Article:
UEA services. MSN and Skype instant messaging programmes. and religion. and Ipernity have Esperanto versions. Over 100 magazines and journals are published regularly in Esperanto. China. to which we have often refered only implicitly so far. These publications. solo and choral pieces. including the monthly news magazine Monato. magazines. Computer programmes. Esperanto on the one hand. Cuba. can activate particularly elaborate forms of overregularization. . Popular composers and performers. and the Vatican broadcast regularly in Esperanto. Many more programmes are available online. cabaret. and sometimes two national languages on the other. DVDs etc can be found at www. but a very particular language.000 titles in stock. Popular websites such as Google. it is useful to recall precisely those structural principles of Esperanto. Esperanto is used widely on the Internet and its use is growing rapidly. Programmes such as OpenOffice. both from the United States. IrfanView. including Elvis Costello and Michael Jackson. Facebook. and the peculiar structure of Esperanto on the other. Firefox. However.film Jan Arima there are dialogues in Esperanto. There are several hundred discussion groups which cover topics from family use of Esperanto to the general theory of relativity. written scores inspired by the language. Teaching Esperanto from birth: creolization or not? There are early bilingual child that are very special bilinguals. Musical genres in Esperanto include popular and folk songs. Music. while the cult film Incubus with William Shatner uses Esperanto only. IRC. see Pinto. or used it in their videos.e. Magazines. for example spelling and grammar checkers and keyboard settings. the KDE graphical desktop environment. 2. as well as educational publications. Corsetti. literary reviews. UEA’s book service has about 5. Esperanto is widely used in the ICQ. as well as information on CDs. Classical orchestral and choral pieces with texts in Esperanto include Lou Harrison's La Koro Sutro and David Gaines's first symphony. and at least one. have recorded in Esperanto. Esperanto-TV in Bialystok broadcasts regular programmes in Esperanto. Wikipedia.org. and a yearbook listing Esperanto organisations and local representatives around the world. Many magazines have an online edition and post past editions online. 2001). Radio stations in Brazil.. There are regular publications about medicine. Radio and television. i. have been created in Esperanto. UEA publishes books. and opera. Thus the scientific field that this study draws on is the psycholinguistics of Esperanto. before examining the emiprical data. which aims at understanding the kind of cognitive processing typically activated when learning this language as related to its specific structure and how this learning can have a positive fallout on others (for a recent review. and the Ubuntu and Mandriva operating systems are available in Esperanto. science. and UEA’s Esperanto magazine. and publications on special interest topics. Internet.uea.org/katalogo. We are legitimated in thinking that the combined effects of early bilingualism on the one hand. the youth magazine Kontakto. Music in Esperanto can be found online. not with two national languages. rock.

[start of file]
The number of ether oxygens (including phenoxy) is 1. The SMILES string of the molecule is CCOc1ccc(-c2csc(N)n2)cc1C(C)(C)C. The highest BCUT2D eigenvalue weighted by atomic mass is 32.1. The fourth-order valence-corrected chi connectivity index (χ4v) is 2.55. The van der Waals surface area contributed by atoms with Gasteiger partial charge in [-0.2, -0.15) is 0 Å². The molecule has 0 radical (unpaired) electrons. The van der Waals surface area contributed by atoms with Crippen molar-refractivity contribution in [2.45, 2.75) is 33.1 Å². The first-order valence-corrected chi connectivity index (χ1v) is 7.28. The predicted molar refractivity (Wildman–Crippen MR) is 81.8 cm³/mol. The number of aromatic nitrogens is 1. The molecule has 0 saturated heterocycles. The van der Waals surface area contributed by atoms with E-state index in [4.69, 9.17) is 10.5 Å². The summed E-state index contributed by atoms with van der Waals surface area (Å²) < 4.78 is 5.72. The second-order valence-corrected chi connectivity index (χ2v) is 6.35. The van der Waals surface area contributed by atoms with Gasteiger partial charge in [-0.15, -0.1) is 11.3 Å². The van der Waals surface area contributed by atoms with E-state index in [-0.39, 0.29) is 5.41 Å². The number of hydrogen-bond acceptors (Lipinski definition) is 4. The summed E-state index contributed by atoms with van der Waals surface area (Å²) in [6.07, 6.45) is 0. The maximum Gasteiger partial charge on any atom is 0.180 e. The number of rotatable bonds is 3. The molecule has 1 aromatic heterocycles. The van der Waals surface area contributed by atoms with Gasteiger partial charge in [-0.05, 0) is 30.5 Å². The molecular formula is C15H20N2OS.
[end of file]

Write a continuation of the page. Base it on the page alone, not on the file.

6 In the so called a priori languages. Roma: Ubaldini Editore. agglutinative and isolating languages. introduction and footnotes are by Giordano Formizzi.A. -is. and eventually an international language. in Esperanto there are elements of all these types of languages7. (1985).(the general concept of a bicycle).U.(the general concept of being right). La ricerca della lingua perfetta nella cultura europea. To summarize the situation in the words of Wells (1989:37) Esperanto is: 2 3 Eco. as in the languages invented by Leibnitz or other authors. This word can be broken down as follows: the opposite of + health + person + place + noun. A more rigorous classification of these languages on linguistic grounds can be found in Detlev Blanke5. (1991). etc. even though it was justified by abstract logical criteria. The way the language functions. -e (the concept of an adverb. the place of individuals who are not healthy = the place of the sick = a hospital. (1974).). In practice the vocabulary of Esperanto is derived mainly from languages of the Latin/Romance group (but with considerable input from other groups too). Panglottia – Parte quinta della consultazione universale sulla riforma delle umane cose. is completely original. 7 Gledhill.Esperanto. as is well known. either on the basis of philosophical considerations. means. Berlin: Akademie-Verlag. in the present. Complements are indicated by prepositions or by the ending -n. . On Comenius see Komensky J. even the vocabulary is invented. for example: bicikl. Kohlkammer GmbH) 4 One of the inventors of a language of this kind is well known to the Italian public: the great pedagogue Comenius. as in Loglan.. In particular. (1993). The main ones are the endings -o (the concept of a noun).). on the other hand. Bausani. not excluding pure invention. past. (The book was initially published in the German translation Geheim. manner. Le lingue inventate – Linguaggi artficiali – Linguaggi segreti – Linguaggi universali. Internationale plansprachen: Eine Einführung.e. A. -os. on the other hand. Stuttgart: Verlag W.(the general concept of fire). Editori Laterza.e. ir. Here we shall just say that within the vast horizon of international planned languages Esperanto can be classified as an a posteriori6 language (i. klopod. which gives it a central place in the group of inflected. etc…(the concept of action.(the general concept of going). or else on the basis of considerations of a different nature. The vocabulary is enlarged by means of various lexical morphemes. a verb. Roma-Bari. belongs to the whole fascinating history of the creation of artificial languages. 1998. 5 Blanke. an adjective). This history has been wonderfully described by Umberto Eco2 and before him by Alessandro Bausani3. The creators of these language initially aimed to create the perfect language. fajr. D.(the general concept of a table). prav. -as. future etc. which function as prefixes and suffixes. to create such words as mal-san-ul-ej-o = hospital.und Universalsprachen: Entwicklung und Typologie. there are a series of a grammatical morphemes which specify the significance of the root within the sentence. -a (the concept of quality. place. tabl. i. who also shed light on the motivations which inspired the creators of such languages4. The translation. Verona: Libreria Editrice Universitaria.(the general concept of trying) etc. Later the aim became to create a philosophical language. Besides the lexical morphemes. a language whose vocabulary is borrowed from national languages) with an original grammatical system.